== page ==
January 28, 2020

Youth Climate Action Inspires Proposed State Climate Resolution

Original story from   IPBS-RJC

Article origination IPBS-RJC
Youth Climate Action Inspires Proposed State Climate Resolution

Youth Climate Action Inspires Proposed State Climate Resolution

Hundreds of kids from all over the state gathered at the Indiana Statehouse for Youth Climate Action Day. The event invites young people to encourage their lawmakers to pass policies that address climate change. 

Indiana University student Silvia Lombardo stands in the capitol atrium in front of a sea of grade school kids.

“It's really important to bring those children to the forefront of this message because it's their lives that we're toying with. And they should be growing up with the mentality that they need to protect their climate," she says.

Organizers say young people have led efforts to pass climate resolutions in no less than seven cities in the state.

In honor of the event, Rep. Carey Hamilton (D-Indianapolis) is proposing a House resolution. It would require the state to form a summer study committee on climate change and recommend policies on climate solutions.

The committee would look into things like green manufacturing — getting the state more involved in making electric vehicles, wind turbines, and solar panels. It would also help make communities more walkable and climate resilient.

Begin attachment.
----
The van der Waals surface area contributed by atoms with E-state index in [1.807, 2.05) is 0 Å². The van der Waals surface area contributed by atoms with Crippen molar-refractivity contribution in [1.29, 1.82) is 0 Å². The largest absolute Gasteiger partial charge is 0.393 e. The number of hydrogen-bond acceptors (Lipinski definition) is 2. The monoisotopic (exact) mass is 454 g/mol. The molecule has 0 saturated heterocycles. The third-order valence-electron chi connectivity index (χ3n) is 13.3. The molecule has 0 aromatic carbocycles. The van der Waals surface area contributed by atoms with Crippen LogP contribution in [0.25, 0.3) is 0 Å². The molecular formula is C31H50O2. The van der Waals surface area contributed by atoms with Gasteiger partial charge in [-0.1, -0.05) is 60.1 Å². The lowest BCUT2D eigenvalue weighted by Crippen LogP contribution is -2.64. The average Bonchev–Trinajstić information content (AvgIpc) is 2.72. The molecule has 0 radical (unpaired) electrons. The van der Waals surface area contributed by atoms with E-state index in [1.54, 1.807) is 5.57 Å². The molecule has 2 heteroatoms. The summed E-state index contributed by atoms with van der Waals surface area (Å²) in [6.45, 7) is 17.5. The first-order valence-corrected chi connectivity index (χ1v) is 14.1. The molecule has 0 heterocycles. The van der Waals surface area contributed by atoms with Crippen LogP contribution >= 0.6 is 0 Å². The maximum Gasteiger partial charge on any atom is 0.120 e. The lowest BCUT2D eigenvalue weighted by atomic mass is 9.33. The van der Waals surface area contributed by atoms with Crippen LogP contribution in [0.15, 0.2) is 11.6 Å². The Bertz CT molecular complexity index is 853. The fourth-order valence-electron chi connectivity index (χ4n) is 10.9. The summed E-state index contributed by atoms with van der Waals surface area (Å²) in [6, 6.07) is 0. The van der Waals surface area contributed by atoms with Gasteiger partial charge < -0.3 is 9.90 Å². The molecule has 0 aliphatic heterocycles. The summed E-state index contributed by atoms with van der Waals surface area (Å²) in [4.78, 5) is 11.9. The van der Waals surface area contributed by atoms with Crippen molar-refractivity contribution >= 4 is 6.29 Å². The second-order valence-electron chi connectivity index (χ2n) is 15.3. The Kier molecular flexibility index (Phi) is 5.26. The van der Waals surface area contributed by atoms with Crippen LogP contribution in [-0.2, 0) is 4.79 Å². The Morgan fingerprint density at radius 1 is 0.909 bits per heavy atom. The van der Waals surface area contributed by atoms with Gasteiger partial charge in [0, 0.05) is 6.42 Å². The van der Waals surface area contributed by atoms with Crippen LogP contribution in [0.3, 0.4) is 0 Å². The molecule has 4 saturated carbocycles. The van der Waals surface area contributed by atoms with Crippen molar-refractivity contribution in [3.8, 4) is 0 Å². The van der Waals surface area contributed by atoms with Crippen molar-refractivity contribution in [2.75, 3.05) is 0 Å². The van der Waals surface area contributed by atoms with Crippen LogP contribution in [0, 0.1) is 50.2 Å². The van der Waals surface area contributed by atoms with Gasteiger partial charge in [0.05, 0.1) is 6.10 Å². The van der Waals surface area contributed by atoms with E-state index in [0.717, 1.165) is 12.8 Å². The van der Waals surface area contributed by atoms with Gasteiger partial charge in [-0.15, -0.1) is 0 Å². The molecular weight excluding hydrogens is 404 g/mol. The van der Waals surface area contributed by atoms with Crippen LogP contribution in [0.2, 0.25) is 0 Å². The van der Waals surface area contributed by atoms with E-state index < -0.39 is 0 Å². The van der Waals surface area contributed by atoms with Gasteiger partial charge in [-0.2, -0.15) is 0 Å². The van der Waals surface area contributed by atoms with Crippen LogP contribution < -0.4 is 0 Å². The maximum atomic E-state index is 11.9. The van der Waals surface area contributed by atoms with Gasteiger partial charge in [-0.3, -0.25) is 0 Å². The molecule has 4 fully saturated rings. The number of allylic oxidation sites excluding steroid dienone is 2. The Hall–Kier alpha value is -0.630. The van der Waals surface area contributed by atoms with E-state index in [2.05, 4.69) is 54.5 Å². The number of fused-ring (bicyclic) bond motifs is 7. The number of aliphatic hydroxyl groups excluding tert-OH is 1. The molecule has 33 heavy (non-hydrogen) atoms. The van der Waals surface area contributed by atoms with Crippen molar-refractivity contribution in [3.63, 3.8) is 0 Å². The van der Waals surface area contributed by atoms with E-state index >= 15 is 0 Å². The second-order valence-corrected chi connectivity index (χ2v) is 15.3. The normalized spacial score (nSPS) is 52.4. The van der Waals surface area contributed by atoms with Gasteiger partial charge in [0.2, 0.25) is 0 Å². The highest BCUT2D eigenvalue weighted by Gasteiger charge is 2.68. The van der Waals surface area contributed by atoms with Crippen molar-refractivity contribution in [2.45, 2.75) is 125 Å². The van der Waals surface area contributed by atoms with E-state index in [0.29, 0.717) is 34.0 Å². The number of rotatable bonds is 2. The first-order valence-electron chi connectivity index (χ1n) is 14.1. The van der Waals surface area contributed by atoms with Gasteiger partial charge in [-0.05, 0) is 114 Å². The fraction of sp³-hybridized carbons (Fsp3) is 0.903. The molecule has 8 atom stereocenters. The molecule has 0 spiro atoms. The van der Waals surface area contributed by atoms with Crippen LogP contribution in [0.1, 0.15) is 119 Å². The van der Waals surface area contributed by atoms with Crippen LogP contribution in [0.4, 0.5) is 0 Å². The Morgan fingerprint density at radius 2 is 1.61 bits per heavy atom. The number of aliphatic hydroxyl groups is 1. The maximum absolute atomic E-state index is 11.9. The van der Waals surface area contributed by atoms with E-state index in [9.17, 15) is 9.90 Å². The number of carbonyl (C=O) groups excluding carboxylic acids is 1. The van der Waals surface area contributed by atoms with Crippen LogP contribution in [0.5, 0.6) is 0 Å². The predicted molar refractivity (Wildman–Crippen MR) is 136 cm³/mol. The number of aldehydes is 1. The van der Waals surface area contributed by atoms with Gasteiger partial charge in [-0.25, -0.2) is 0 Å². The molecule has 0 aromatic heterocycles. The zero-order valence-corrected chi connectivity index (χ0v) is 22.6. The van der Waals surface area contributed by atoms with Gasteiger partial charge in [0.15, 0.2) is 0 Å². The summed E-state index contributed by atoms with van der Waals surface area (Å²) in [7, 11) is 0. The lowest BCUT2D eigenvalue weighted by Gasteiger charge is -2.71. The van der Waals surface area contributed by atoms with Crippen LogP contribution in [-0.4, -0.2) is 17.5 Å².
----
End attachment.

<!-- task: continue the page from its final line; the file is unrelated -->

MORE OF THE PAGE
“So the economic opportunity is great, and the economic risks of doing nothing is just as significant,” Hamilton says.

Even if the resolution passes, there is no guarantee that the summer study committee would be created. Three of four caucus leaders would have to agree to study the issue.

Hayden Redelman is a senior at Bishop Chatard High School. He says climate action shouldn't be a polarizing issue.

“We need to refocus and realize that climate action is about protecting our future. So many times we make it an issue of ‘we can have economic success and prosperity or we can have climate protection,’ but we can have both," Redelman says. "And to a degree, what's the point of saving X number of dollars without these climate regulations, if we're not going to have a healthy environment that we can live in?”

Contact Rebecca at rthiele@iu.edu or follow her on Twitter at @beckythiele.

Indiana Environmental reporting is supported by the Environmental Resilience Institute, an Indiana University Grand Challenge project developing Indiana-specific projections and informed responses to problems of environmental change.

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